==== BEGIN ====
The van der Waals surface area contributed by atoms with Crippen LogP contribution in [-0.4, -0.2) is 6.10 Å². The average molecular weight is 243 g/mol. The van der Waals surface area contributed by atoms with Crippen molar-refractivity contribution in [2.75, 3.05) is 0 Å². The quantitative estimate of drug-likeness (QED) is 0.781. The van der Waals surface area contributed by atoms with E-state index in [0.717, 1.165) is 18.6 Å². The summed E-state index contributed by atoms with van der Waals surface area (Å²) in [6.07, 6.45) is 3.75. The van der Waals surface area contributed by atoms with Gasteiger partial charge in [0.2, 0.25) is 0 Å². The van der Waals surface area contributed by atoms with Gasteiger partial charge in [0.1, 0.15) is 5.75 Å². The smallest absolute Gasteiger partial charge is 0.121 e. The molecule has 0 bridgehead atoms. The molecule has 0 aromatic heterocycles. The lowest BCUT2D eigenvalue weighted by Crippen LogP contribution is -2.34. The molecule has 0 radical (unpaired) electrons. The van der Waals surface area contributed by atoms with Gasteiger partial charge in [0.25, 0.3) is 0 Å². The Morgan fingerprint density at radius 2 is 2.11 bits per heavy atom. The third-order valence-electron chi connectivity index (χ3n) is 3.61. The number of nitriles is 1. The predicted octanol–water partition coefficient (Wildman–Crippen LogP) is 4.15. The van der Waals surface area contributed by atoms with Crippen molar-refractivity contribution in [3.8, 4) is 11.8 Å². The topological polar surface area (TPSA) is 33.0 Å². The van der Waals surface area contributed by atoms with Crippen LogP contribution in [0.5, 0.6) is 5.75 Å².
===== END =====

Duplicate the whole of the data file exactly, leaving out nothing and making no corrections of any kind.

The van der Waals surface area contributed by atoms with Crippen LogP contribution in [-0.4, -0.2) is 6.10 Å². The average molecular weight is 243 g/mol. The van der Waals surface area contributed by atoms with Crippen molar-refractivity contribution in [2.75, 3.05) is 0 Å². The quantitative estimate of drug-likeness (QED) is 0.781. The van der Waals surface area contributed by atoms with E-state index in [0.717, 1.165) is 18.6 Å². The summed E-state index contributed by atoms with van der Waals surface area (Å²) in [6.07, 6.45) is 3.75. The van der Waals surface area contributed by atoms with Gasteiger partial charge in [0.2, 0.25) is 0 Å². The van der Waals surface area contributed by atoms with Gasteiger partial charge in [0.1, 0.15) is 5.75 Å². The smallest absolute Gasteiger partial charge is 0.121 e. The molecule has 0 bridgehead atoms. The molecule has 0 aromatic heterocycles. The lowest BCUT2D eigenvalue weighted by Crippen LogP contribution is -2.34. The molecule has 0 radical (unpaired) electrons. The van der Waals surface area contributed by atoms with Gasteiger partial charge in [0.25, 0.3) is 0 Å². The Morgan fingerprint density at radius 2 is 2.11 bits per heavy atom. The third-order valence-electron chi connectivity index (χ3n) is 3.61. The number of nitriles is 1. The predicted octanol–water partition coefficient (Wildman–Crippen LogP) is 4.15. The van der Waals surface area contributed by atoms with Crippen molar-refractivity contribution in [3.8, 4) is 11.8 Å². The topological polar surface area (TPSA) is 33.0 Å². The van der Waals surface area contributed by atoms with Crippen LogP contribution in [0.5, 0.6) is 5.75 Å².